“The American Medical Association is finally taking a stand on quacks like Dr. Oz,” announced a post yesterday by Julia Belluz. A health writer at Vox, Belluz has emerged as a sharp critic of popular medical talk show personality Dr. Mehmet Oz with posts such as this, this, and this. (I recommend her thoughtful reflection on the ethics, challenges, and public health concerns of countering medical misinformers, titled “How should journalists cover quacks like Dr. Oz or the Food Babe?” Generations of skeptical critics of quackery have asked those same troubling questions.)
Belluz cites an activist medical student named Benjamin Mazer, who reports on the outcome of a policy proposal recently brought before the American Medical Association’s (AMA) House of Delegates:
The delegates, who represent doctors throughout the country, voted to support the policy proposal as we wrote it. The AMA will now be taking the lead in crafting ethical and professional guidelines for physicians who wish to disseminate medical information in the media. The AMA will also write a report describing how physicians may be subject to discipline for violating medical ethics in the media. And finally, the AMA will be releasing a public statement reiterating our professional values and condemning doctors who use the media unethically. … Many of the leading experts in medical ethics are a part of the AMA. They will now go to work clarifying the nuances of “mass medicine” and will provide recommendations. No longer will quacks be able to benefit from a lack of specific standards and professional codes.
This anticipated statement and guidelines could be useful tools (and an important symbolic victory) for science-based medicine—and a very visible black eye for proponents of quackery. If so, the American Medical Association will be reviving a tradition that goes right to the roots of the venerable organization. (It is a tradition, INSIGHT blogger Jim Lippard points out below, that led to a serious legal defeats for the AMA in 1987 and 1990 in the case of Wilk v. AMA.)
“Some misguided fakers have at times thought that they owned the press…”
In recent decades, the marketing concept of “complementary and alternative medicine” has gained tremendous traction, putting medical advocates and watchdogs in difficult positions. Should family doctors attempt to debunk patients’ unfounded but largely “harmless” pseudoscientific beliefs if doing so may drive those patients away from qualified medical attention? What are regulators to do when legislators wall off dubious supplements from their purview? From the halls of government to social media to daytime talk shows, our culture is simply saturated in pseudo-medical nonsense. It’s not surprising that the medical mainstream has long tended to leave the battle against quackery to scientific skepticism‘s specialized media and specialized critics—including, in the most recent period, skeptical bloggers. It’s easier, it’s simpler, and most doctors are too busy practicing medicine to bother becoming specialists in snake oil.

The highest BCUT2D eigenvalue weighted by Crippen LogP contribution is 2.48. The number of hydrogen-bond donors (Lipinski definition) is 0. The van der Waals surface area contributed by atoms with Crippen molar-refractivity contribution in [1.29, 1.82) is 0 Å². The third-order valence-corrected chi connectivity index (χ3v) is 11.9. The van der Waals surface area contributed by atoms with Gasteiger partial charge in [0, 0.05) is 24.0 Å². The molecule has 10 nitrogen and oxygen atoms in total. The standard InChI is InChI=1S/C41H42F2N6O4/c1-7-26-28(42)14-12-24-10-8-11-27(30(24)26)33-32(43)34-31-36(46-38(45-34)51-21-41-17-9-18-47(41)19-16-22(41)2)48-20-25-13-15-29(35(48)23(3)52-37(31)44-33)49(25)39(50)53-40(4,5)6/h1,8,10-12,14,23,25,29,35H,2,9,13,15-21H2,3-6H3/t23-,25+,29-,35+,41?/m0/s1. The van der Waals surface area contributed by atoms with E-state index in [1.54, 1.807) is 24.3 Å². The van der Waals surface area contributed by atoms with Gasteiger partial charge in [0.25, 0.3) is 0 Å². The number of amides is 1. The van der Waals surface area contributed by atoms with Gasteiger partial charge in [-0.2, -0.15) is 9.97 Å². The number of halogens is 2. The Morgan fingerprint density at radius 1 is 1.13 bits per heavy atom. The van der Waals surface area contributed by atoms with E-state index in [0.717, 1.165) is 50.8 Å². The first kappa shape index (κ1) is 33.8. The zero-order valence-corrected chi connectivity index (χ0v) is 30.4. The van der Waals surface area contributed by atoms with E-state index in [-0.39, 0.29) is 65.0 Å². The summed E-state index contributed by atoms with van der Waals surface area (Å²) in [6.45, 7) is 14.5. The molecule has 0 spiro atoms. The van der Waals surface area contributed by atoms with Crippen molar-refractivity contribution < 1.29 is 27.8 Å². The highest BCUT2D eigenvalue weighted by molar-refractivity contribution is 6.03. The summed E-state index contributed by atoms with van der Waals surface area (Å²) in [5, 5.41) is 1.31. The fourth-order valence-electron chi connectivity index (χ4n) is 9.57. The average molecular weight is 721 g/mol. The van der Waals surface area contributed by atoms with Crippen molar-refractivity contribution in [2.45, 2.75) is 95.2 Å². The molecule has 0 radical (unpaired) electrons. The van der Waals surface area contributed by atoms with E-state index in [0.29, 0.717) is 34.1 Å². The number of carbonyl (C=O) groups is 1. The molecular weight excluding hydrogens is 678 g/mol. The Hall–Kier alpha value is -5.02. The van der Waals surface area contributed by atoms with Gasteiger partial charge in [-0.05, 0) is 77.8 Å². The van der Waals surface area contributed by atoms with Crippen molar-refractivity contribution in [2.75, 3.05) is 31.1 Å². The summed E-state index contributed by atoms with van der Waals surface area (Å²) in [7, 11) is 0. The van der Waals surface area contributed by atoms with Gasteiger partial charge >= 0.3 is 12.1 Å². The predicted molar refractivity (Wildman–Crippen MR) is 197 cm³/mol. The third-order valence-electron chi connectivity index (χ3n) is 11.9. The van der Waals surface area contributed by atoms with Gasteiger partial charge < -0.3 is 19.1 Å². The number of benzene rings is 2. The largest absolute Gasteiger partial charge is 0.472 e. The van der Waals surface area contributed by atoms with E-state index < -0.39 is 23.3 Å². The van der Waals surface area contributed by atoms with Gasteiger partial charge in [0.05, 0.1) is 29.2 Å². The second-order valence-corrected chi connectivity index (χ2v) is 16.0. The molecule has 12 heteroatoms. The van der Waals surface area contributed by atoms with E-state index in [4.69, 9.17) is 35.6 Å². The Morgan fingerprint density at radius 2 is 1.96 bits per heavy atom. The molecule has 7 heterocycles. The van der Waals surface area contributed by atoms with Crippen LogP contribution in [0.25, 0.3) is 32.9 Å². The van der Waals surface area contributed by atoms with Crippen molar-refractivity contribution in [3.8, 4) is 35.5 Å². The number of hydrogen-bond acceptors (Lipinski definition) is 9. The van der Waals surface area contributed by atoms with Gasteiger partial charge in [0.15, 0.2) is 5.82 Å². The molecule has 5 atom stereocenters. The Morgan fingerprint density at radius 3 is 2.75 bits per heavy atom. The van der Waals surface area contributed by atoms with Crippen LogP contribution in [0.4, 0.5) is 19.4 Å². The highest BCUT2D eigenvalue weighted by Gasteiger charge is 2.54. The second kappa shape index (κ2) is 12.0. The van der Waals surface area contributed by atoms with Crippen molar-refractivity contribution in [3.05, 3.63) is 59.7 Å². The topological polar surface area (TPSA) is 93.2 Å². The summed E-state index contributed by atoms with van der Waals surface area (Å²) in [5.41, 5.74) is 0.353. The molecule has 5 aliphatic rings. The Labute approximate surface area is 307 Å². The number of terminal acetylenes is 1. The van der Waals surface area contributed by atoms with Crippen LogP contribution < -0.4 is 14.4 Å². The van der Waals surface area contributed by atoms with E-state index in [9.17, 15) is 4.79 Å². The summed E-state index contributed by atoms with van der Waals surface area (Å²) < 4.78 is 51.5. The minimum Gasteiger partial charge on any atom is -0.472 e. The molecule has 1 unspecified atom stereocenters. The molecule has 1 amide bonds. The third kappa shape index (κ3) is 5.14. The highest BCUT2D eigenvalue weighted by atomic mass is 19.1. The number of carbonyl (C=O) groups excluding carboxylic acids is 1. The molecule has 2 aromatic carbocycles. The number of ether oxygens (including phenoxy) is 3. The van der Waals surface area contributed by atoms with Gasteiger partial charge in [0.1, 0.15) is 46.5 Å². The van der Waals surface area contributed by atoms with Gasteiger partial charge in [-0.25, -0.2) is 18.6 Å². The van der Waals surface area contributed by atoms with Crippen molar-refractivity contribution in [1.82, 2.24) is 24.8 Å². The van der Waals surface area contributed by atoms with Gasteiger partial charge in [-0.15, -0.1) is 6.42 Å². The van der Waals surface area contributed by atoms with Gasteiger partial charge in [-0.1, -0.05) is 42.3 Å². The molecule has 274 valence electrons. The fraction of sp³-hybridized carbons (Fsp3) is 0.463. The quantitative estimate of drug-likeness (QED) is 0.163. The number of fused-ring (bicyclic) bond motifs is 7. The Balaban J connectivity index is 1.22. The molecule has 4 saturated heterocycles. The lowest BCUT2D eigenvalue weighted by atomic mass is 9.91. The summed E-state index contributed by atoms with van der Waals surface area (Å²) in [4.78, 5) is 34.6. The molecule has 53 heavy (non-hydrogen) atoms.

It was not always this way. Around 1911, the American Medical Association Press unleashed a punishing broadside barrage against medical fraud with their book Nostrums and Quackery (my copy is the 1912 second edition). Quackery and fraudulent patent medicines were denounced as “forces of evil”—forces with the clout and media savvy to hit back, rallying in the attempt to “discredit and bring into disrepute the American Medical Association…organized by those who are now or have in the past been in the ‘patent medicine’ business, ostensibly to preserve what has been miscalled ‘medical freedom.'”1 A preface to the second edition takes up the theme:
Quackery does not die easily. Exposures of the frauds perpetrated by quacks and nostrum venders do good only to the extent that such exposés educate the public. When the veil of mystery is torn from the medical faker, the naked sordidness and inherent worthlessness that remains suffices to make quackery its own greatest condemnation. This is the mission on which “Nostrums and Quackery” goes forth.2
Even a century ago, the AMA was all too aware of the unholy alliance between mass media and medical misinformation:
The consideration which has been accorded quacks and nostrum mongers by the daily press—thanks to their extensive advertising patronage—has led to a slight misapprehension in some quarters. Some misguided fakers have at times thought that they owned the press—that all they had to do was to crack the whip and watch the journalistic trick-dog jump through the hoop. In some cases the gentlemen afflicted with this obsession have been severely jarred back into the world of realties.3
- American Medical Association. Nostrums and Quackery, Second Edition. (Chicago: American Medical Association Press, 1912.) pp. 7–8
- Ibid. p. 11
- Ibid. p. 287